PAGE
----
SED: That’s a strange conundrum isn’t it?
It’s an important point, though, because most people do not have a
habit of walking into a movie in the middle of it or getting up so they
can miss the ending. They also do not watch the movie in installments
in their free time.
The other weekend, I was watching United 93
and I had an emotional response to this film. In fact, I found myself
creeping closer and closer to the screen because I was gripped by the
events portrayed on the screen. When I recall what I felt while I was
watching this film, then, no, I can’t say that there’s been a video
game equivalent for me.
SED: What do you seek to accomplish in your gamestories?
SC: First of all, I want my game stories to be entertaining. If it’s for a serious game, it still has to be entertaining.
Very true, any good educator would tell you that learning needs to be
entertaining. I found that to be the hardest part of teaching.
Knowledge unto itself is meaningless.
SC: Then, I’d
also like for the story to be meaningful. It doesn’t matter if the
game is situated in a fantasy world; it can still address real-world
concerns. I think that’s the appeal of serious games to me because
they often have real-world immediacy. I’m not so much for making the
player cry, but in providing the environment for the player to think
and question the choices.
Games can be powerful narrative
experiences because the player participates in the fiction. When the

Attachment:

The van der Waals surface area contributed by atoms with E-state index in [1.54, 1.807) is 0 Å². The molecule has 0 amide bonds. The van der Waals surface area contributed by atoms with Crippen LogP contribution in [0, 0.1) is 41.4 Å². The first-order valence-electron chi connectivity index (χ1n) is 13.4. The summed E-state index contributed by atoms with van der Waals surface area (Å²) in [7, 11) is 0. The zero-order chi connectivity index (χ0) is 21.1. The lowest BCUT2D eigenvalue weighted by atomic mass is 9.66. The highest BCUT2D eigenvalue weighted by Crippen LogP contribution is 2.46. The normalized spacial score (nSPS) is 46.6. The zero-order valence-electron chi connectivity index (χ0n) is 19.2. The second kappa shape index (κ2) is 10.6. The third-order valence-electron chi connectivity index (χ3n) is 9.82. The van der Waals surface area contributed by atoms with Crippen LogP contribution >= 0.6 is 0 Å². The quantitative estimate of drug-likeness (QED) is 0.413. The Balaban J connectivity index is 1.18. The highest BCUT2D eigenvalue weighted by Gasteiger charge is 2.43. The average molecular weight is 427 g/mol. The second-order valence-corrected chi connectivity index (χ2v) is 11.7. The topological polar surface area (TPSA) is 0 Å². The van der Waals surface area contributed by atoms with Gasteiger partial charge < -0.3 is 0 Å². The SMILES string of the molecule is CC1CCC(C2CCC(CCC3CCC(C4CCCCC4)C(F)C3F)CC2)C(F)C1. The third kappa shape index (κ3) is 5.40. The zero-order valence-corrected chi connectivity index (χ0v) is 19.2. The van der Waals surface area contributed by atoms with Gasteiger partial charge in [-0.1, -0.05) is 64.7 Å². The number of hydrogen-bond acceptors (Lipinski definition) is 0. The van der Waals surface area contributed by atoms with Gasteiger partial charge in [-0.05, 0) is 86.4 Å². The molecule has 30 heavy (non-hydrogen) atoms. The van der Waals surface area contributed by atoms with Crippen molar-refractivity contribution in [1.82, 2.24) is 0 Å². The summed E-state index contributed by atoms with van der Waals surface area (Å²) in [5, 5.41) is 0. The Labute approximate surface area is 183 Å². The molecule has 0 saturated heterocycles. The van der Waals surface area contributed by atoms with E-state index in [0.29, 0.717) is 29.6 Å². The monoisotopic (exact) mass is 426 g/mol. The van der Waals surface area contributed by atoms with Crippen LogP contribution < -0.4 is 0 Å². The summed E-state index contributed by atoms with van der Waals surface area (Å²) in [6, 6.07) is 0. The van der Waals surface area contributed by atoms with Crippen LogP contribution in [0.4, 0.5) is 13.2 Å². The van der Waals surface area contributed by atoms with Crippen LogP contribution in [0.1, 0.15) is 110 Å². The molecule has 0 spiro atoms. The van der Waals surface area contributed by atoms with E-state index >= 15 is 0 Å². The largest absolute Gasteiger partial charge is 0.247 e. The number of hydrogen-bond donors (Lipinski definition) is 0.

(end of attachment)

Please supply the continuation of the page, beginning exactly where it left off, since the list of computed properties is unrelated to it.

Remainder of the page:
player-story entwines with the game-story, that’s what generates a
unique and personal user experience. How to accomplish that feat is
what makes narrative design a challenging field.
SED: What do you envision for the future of gamestories?
SC: I’d like to see more transmedial offerings.
SED: Amen to that.
We live in a world of media convergence with several devices to keep us
connected together. The way we consume information now is much
different as compared to a decade ago. The news ticker on CNN or the
newsfeed on Facebook would seem like overload to the uninitiated. I
think there’s definite potential in that area to explore how game
stories will play out across different media at the same time.
Sande, your time is appreciated. I look forward to playing the work of
Writers Cabal well into the future. Thanks for interviewing with the
Sande is a fine example of the increasing influence
that women are beginning to have in game development, but her talents
don’t stop there. She is a passionate member of the game writing
community, the IGDA, and WIGI. As an associate she has constantly
pushed me to more finely articulate narrative design and the tools that
will help us make narrative experiences more compelling and with
greater depth. I for one am grateful for it. For the Narrative Design
Explorer, I’m Stephen Erin Dinehart, thank you for your time.
Remember it’s only through play that great stories happen!